So solid, like the uncarved block;
So murky, like muddy water;
So vast and vacant, like a mountain gorge.7
Notice two images here: first, the uncarved block we’ve seen already; second, the vast and vacant mountain gorge. It turns out both of these are also images of LEGO.
Let’s examine the gorge first. It’s a fitting image for dao because it is inexhaustible. You can use it all day long and never wear it out. Why not? Because the part of the gorge you can see—the cliffs that wall it in—is actually the least important part. What makes a gorge gorgeous is all the empty space. This amazing power of emptiness is perfectly exemplified by the LEGO brick. At its most basic level, your standard two-by-four brick is more nothing than it is something; that is, by volume there’s more empty air than there is plastic. Why is it awesome? Because it marries the something to the nothing. If it didn’t, the bricks couldn’t stick together. But because of this perfect marriage of something and nothing—yin and yang, in Daoist terms—it’s the greatest toy ever.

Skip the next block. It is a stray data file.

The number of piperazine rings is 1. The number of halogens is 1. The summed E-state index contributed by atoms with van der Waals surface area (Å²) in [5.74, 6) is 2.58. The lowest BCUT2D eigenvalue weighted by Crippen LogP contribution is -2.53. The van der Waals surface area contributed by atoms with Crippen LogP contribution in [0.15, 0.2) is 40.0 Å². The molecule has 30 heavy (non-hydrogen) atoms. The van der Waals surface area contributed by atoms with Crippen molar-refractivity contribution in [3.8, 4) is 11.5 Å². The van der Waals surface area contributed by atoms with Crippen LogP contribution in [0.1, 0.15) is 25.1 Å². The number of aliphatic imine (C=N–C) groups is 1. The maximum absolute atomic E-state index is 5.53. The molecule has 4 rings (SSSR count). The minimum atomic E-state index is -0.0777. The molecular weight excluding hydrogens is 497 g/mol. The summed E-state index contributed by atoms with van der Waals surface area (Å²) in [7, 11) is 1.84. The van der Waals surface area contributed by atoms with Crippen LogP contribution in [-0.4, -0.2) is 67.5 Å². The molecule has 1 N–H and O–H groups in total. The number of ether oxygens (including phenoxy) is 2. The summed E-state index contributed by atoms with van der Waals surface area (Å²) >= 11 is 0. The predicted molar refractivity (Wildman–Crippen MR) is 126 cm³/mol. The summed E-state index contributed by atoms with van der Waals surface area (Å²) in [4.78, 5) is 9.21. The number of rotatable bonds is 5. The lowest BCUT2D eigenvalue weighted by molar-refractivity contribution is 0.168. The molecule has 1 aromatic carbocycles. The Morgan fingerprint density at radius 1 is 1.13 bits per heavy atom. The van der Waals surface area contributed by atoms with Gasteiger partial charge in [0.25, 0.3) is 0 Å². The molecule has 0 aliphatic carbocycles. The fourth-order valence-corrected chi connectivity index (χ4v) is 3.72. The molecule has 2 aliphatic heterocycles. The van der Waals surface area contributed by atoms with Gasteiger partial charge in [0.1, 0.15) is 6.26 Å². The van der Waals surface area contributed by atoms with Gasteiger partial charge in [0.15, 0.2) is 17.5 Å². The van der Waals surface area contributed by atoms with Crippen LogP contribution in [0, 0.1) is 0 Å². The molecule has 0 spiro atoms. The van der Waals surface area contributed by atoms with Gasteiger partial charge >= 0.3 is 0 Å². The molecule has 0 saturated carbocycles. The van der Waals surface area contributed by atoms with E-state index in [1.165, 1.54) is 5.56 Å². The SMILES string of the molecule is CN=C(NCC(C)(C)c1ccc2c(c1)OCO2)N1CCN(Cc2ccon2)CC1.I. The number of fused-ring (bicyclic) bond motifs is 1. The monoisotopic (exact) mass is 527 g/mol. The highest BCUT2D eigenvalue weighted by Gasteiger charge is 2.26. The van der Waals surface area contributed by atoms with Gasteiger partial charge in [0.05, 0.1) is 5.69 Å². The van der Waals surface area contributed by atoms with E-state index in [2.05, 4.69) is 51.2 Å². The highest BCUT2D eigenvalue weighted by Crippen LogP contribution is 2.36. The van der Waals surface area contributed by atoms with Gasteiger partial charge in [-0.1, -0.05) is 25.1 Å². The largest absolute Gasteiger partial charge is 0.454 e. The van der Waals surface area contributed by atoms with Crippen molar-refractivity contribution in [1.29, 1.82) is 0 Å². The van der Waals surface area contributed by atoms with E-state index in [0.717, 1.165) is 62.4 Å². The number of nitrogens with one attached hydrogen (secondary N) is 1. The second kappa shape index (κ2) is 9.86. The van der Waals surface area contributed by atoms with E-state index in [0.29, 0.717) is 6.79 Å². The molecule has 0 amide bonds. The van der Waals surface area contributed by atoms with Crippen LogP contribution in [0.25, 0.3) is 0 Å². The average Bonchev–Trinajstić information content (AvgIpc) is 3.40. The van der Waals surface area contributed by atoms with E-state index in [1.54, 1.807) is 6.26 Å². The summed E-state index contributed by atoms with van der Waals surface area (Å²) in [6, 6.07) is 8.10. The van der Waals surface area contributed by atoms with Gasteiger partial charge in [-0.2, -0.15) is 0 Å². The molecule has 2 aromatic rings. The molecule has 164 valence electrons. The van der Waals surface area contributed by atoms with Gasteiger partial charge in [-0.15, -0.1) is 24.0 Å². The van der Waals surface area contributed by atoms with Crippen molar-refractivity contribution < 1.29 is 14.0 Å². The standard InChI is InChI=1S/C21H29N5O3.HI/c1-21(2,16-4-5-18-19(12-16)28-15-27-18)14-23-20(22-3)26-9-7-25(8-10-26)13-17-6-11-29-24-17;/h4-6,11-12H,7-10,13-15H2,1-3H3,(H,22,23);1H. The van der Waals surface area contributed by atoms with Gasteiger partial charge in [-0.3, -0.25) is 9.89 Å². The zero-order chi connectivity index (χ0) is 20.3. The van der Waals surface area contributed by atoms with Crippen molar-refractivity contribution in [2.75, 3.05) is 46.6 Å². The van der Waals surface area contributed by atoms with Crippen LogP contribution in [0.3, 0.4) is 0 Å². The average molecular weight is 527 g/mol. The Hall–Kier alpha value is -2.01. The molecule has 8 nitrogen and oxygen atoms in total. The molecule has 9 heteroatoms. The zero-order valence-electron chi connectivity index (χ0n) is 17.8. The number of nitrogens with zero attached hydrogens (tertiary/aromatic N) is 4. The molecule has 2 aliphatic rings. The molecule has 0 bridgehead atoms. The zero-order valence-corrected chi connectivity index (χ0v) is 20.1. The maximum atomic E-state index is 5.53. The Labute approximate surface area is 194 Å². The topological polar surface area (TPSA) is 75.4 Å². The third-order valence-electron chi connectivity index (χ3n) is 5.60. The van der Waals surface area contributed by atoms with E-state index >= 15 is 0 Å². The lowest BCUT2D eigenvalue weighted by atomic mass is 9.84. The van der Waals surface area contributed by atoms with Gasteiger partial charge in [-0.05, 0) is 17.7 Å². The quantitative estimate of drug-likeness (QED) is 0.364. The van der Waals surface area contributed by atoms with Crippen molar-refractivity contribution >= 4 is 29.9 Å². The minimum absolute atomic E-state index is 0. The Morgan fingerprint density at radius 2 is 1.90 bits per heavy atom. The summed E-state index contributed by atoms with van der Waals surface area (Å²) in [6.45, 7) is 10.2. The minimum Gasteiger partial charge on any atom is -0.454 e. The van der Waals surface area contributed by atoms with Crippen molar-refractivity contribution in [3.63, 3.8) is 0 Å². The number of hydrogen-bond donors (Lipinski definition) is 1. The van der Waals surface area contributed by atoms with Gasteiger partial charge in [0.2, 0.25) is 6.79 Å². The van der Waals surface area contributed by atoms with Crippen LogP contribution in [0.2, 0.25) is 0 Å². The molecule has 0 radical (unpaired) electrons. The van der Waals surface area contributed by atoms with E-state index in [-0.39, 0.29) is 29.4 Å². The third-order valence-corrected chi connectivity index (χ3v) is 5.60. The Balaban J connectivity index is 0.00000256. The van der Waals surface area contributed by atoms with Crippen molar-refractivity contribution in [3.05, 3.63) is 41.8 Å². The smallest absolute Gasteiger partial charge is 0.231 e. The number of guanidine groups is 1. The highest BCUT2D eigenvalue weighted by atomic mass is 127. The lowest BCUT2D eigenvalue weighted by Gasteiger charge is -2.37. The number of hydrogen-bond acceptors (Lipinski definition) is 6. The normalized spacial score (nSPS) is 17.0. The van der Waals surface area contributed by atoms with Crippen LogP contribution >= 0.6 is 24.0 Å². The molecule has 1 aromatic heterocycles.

But the brick isn’t just physically empty; it’s also empty of meaning, just like the uncarved block. Suppose you’re a sculptor and I hand you an ordinary block of wood. You’re now holding limitless possibilities. The block can become anything, right up until the moment you shave off a piece. After that, there are some shapes it can’t take anymore. The more you take off, the more you limit what’s possible: once it starts to look like a person, it’s pretty hard to make it into a spoon or a spaceship.8 We can think of the LEGO brick in the same way. By itself it’s empty of meaning, and that’s exactly why it can be anything you want it to be: because by itself it’s nothing.
If your basic two-by-four brick is the “uncarved block,” LEGO makes “carved” ones too: cockpits, irregular minifig heads, all those cool bits. But the more an element is designed to look like something specific, the less versatile it becomes. Print a design on it or put a sticker on it and you end up with less, not more. As the Daodejing describes it, “Thus a thing is sometimes added to by being diminished, and diminished by being added to.”9